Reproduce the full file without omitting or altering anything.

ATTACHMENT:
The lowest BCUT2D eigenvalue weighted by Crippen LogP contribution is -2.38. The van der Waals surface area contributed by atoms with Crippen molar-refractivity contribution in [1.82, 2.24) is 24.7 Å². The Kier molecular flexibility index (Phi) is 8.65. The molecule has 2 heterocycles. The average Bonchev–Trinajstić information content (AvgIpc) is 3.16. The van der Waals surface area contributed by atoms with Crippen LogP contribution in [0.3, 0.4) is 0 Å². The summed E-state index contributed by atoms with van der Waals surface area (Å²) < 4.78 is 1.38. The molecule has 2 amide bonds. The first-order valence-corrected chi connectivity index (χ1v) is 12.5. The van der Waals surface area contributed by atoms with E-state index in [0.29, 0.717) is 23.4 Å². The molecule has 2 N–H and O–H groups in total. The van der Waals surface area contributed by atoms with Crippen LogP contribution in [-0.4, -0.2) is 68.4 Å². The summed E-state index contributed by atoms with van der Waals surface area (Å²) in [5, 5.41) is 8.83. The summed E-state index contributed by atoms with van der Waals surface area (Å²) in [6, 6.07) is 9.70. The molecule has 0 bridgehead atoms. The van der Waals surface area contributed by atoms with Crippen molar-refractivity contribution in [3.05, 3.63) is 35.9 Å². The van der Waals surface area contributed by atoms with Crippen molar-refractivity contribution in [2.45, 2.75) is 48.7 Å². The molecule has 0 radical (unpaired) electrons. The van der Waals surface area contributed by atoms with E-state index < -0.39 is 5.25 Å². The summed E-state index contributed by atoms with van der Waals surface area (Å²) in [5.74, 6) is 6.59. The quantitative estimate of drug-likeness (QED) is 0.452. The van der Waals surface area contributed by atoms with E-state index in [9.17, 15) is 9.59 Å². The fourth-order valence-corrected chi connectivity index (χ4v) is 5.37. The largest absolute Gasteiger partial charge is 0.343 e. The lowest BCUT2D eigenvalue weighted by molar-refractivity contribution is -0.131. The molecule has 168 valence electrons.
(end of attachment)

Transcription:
The lowest BCUT2D eigenvalue weighted by Crippen LogP contribution is -2.38. The van der Waals surface area contributed by atoms with Crippen molar-refractivity contribution in [1.82, 2.24) is 24.7 Å². The Kier molecular flexibility index (Phi) is 8.65. The molecule has 2 heterocycles. The average Bonchev–Trinajstić information content (AvgIpc) is 3.16. The van der Waals surface area contributed by atoms with Crippen LogP contribution in [0.3, 0.4) is 0 Å². The summed E-state index contributed by atoms with van der Waals surface area (Å²) < 4.78 is 1.38. The molecule has 2 amide bonds. The first-order valence-corrected chi connectivity index (χ1v) is 12.5. The van der Waals surface area contributed by atoms with E-state index in [0.29, 0.717) is 23.4 Å². The molecule has 2 N–H and O–H groups in total. The van der Waals surface area contributed by atoms with Crippen LogP contribution in [-0.4, -0.2) is 68.4 Å². The summed E-state index contributed by atoms with van der Waals surface area (Å²) in [5, 5.41) is 8.83. The summed E-state index contributed by atoms with van der Waals surface area (Å²) in [6, 6.07) is 9.70. The molecule has 0 bridgehead atoms. The van der Waals surface area contributed by atoms with Crippen molar-refractivity contribution in [3.05, 3.63) is 35.9 Å². The van der Waals surface area contributed by atoms with Crippen molar-refractivity contribution in [2.45, 2.75) is 48.7 Å². The molecule has 0 radical (unpaired) electrons. The van der Waals surface area contributed by atoms with E-state index < -0.39 is 5.25 Å². The summed E-state index contributed by atoms with van der Waals surface area (Å²) in [5.74, 6) is 6.59. The quantitative estimate of drug-likeness (QED) is 0.452. The van der Waals surface area contributed by atoms with E-state index in [9.17, 15) is 9.59 Å². The fourth-order valence-corrected chi connectivity index (χ4v) is 5.37. The largest absolute Gasteiger partial charge is 0.343 e. The lowest BCUT2D eigenvalue weighted by molar-refractivity contribution is -0.131. The molecule has 168 valence electrons.